Alphege began his religious life
in the English monastery of Deerhurst, but subsequently withdrew to live as a hermit near Bath. Thereafter he resumed community life, entering the Bath monastery and becoming its abbot. At the early age of thirty, he was consecrated bishop
of Winchester. So great was his generosity to the poor that beggars were nowhere to be found in his diocese. Subsequently he was elevated to England's primatial see of Canterbury. When in 1011 Canterbury
was overrun by Danish invaders, who began to slaughter the townspeople, the archbishop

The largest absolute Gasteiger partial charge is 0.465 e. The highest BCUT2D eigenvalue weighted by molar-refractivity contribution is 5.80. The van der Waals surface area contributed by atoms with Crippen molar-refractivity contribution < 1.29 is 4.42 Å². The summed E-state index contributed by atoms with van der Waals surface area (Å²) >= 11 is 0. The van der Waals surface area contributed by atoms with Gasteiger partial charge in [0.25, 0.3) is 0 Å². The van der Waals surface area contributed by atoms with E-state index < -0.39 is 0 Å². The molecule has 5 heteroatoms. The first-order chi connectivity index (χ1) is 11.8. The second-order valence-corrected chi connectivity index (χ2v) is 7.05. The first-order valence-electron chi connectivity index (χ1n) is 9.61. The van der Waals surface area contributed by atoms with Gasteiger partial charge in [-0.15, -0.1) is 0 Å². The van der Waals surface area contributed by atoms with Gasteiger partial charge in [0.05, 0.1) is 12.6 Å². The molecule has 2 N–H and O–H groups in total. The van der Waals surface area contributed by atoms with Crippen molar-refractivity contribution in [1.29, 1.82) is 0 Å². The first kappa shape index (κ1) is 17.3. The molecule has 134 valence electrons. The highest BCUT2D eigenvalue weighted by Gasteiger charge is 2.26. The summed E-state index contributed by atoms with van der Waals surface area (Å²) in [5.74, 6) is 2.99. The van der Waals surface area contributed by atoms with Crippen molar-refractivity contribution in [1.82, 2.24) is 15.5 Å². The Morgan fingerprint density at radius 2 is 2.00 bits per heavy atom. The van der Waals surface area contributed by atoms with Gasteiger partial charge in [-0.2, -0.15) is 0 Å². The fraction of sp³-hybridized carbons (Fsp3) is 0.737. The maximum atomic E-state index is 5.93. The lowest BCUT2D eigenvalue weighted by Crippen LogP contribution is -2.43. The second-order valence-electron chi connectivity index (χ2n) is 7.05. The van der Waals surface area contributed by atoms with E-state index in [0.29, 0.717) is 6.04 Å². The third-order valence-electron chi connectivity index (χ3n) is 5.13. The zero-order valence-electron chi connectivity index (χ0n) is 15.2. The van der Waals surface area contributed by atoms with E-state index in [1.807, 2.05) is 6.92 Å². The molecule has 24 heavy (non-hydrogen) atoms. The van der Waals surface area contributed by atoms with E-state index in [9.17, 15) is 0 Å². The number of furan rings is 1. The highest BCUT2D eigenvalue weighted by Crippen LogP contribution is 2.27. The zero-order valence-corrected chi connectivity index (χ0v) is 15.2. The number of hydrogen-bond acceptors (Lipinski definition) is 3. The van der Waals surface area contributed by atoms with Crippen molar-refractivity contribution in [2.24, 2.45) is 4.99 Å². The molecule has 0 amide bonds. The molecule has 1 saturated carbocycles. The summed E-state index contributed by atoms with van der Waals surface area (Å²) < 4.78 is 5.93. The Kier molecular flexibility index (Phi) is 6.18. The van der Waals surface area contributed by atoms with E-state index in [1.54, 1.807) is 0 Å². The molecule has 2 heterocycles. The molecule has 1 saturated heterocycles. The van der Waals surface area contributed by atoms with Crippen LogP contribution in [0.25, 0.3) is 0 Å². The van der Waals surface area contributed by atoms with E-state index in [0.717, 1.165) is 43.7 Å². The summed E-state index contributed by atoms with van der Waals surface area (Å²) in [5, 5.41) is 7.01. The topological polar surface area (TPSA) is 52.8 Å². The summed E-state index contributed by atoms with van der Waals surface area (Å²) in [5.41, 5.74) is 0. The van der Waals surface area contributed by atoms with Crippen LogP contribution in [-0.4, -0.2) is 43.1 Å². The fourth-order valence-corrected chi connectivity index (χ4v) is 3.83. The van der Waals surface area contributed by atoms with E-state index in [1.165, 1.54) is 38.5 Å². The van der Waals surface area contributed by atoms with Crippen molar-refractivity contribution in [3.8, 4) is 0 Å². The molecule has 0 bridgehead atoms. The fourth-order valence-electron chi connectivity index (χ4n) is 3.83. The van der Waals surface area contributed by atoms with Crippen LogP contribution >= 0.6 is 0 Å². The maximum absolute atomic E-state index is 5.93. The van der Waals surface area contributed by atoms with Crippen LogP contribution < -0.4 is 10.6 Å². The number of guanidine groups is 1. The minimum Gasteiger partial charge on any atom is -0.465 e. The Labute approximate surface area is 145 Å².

presented himself to the Danes, declaring, "Spare those poor innocent victims. Turn your fury rather against me." Alphege was thereupon consigned to a dungeon. Afterward, an epidemic among the Danes frightened them into releasing him. Newly freed, Alphege obtained the healing of many victims of the epidemic by his prayers
and by distributing to them blessed bread. Despite this, the Danes later stoned and axed him to death in Greenwich. But eleven years later, it was to be a Danish king, Canute, who would honorably transfer Alphege's body to Canterbury.